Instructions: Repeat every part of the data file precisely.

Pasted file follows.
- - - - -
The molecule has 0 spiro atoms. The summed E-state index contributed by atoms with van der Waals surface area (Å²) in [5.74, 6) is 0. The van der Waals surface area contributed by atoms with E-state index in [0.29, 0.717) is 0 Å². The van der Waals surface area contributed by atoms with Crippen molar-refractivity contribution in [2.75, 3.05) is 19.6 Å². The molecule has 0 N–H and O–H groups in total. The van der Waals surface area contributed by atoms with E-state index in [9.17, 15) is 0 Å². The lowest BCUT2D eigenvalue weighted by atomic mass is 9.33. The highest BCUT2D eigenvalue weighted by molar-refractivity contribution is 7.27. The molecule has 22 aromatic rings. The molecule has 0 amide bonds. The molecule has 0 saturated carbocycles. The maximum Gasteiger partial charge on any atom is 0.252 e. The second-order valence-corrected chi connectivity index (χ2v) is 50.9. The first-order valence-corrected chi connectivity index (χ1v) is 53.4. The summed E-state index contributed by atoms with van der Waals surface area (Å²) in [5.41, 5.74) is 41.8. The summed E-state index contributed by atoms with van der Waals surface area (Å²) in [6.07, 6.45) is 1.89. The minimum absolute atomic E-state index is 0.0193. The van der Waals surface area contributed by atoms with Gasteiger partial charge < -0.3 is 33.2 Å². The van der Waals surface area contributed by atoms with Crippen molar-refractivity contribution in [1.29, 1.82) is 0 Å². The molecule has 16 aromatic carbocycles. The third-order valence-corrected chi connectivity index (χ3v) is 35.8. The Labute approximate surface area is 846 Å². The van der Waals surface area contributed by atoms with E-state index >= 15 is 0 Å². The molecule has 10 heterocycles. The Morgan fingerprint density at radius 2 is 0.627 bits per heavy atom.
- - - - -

The molecule has 0 spiro atoms. The summed E-state index contributed by atoms with van der Waals surface area (Å²) in [5.74, 6) is 0. The van der Waals surface area contributed by atoms with E-state index in [0.29, 0.717) is 0 Å². The van der Waals surface area contributed by atoms with Crippen molar-refractivity contribution in [2.75, 3.05) is 19.6 Å². The molecule has 0 N–H and O–H groups in total. The van der Waals surface area contributed by atoms with E-state index in [9.17, 15) is 0 Å². The lowest BCUT2D eigenvalue weighted by atomic mass is 9.33. The highest BCUT2D eigenvalue weighted by molar-refractivity contribution is 7.27. The molecule has 22 aromatic rings. The molecule has 0 amide bonds. The molecule has 0 saturated carbocycles. The maximum Gasteiger partial charge on any atom is 0.252 e. The second-order valence-corrected chi connectivity index (χ2v) is 50.9. The first-order valence-corrected chi connectivity index (χ1v) is 53.4. The summed E-state index contributed by atoms with van der Waals surface area (Å²) in [5.41, 5.74) is 41.8. The summed E-state index contributed by atoms with van der Waals surface area (Å²) in [6.07, 6.45) is 1.89. The minimum absolute atomic E-state index is 0.0193. The van der Waals surface area contributed by atoms with Gasteiger partial charge < -0.3 is 33.2 Å². The van der Waals surface area contributed by atoms with Crippen molar-refractivity contribution in [1.29, 1.82) is 0 Å². The molecule has 16 aromatic carbocycles. The third-order valence-corrected chi connectivity index (χ3v) is 35.8. The Labute approximate surface area is 846 Å². The van der Waals surface area contributed by atoms with E-state index >= 15 is 0 Å². The molecule has 10 heterocycles. The Morgan fingerprint density at radius 2 is 0.627 bits per heavy atom.